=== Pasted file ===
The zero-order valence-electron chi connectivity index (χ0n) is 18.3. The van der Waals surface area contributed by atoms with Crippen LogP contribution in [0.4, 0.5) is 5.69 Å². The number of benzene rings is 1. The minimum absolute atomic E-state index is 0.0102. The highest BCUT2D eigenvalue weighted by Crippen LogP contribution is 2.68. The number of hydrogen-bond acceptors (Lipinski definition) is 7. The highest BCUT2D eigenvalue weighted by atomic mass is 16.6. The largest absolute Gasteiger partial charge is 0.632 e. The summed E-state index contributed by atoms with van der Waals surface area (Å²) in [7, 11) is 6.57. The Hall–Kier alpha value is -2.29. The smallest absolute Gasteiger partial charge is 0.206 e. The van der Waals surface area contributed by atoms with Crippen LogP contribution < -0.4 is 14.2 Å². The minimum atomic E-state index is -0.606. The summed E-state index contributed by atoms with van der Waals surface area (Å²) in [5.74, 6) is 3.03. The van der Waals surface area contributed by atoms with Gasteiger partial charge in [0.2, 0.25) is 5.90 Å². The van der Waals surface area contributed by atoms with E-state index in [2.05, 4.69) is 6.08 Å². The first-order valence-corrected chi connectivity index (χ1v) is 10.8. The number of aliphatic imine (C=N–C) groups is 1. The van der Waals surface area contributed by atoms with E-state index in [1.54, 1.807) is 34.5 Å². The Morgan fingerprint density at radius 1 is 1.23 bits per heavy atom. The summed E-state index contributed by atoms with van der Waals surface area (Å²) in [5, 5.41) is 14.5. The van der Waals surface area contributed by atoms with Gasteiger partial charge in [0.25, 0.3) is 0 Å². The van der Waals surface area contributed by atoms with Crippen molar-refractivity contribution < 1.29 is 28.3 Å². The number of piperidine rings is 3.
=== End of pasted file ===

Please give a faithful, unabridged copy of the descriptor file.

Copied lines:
The zero-order valence-electron chi connectivity index (χ0n) is 18.3. The van der Waals surface area contributed by atoms with Crippen LogP contribution in [0.4, 0.5) is 5.69 Å². The number of benzene rings is 1. The minimum absolute atomic E-state index is 0.0102. The highest BCUT2D eigenvalue weighted by Crippen LogP contribution is 2.68. The number of hydrogen-bond acceptors (Lipinski definition) is 7. The highest BCUT2D eigenvalue weighted by atomic mass is 16.6. The largest absolute Gasteiger partial charge is 0.632 e. The summed E-state index contributed by atoms with van der Waals surface area (Å²) in [7, 11) is 6.57. The Hall–Kier alpha value is -2.29. The smallest absolute Gasteiger partial charge is 0.206 e. The van der Waals surface area contributed by atoms with Crippen LogP contribution < -0.4 is 14.2 Å². The minimum atomic E-state index is -0.606. The summed E-state index contributed by atoms with van der Waals surface area (Å²) in [5.74, 6) is 3.03. The van der Waals surface area contributed by atoms with Gasteiger partial charge in [0.2, 0.25) is 5.90 Å². The van der Waals surface area contributed by atoms with E-state index in [2.05, 4.69) is 6.08 Å². The first-order valence-corrected chi connectivity index (χ1v) is 10.8. The number of aliphatic imine (C=N–C) groups is 1. The van der Waals surface area contributed by atoms with E-state index in [1.54, 1.807) is 34.5 Å². The Morgan fingerprint density at radius 1 is 1.23 bits per heavy atom. The summed E-state index contributed by atoms with van der Waals surface area (Å²) in [5, 5.41) is 14.5. The van der Waals surface area contributed by atoms with Gasteiger partial charge in [0.25, 0.3) is 0 Å². The van der Waals surface area contributed by atoms with Crippen molar-refractivity contribution < 1.29 is 28.3 Å². The number of piperidine rings is 3.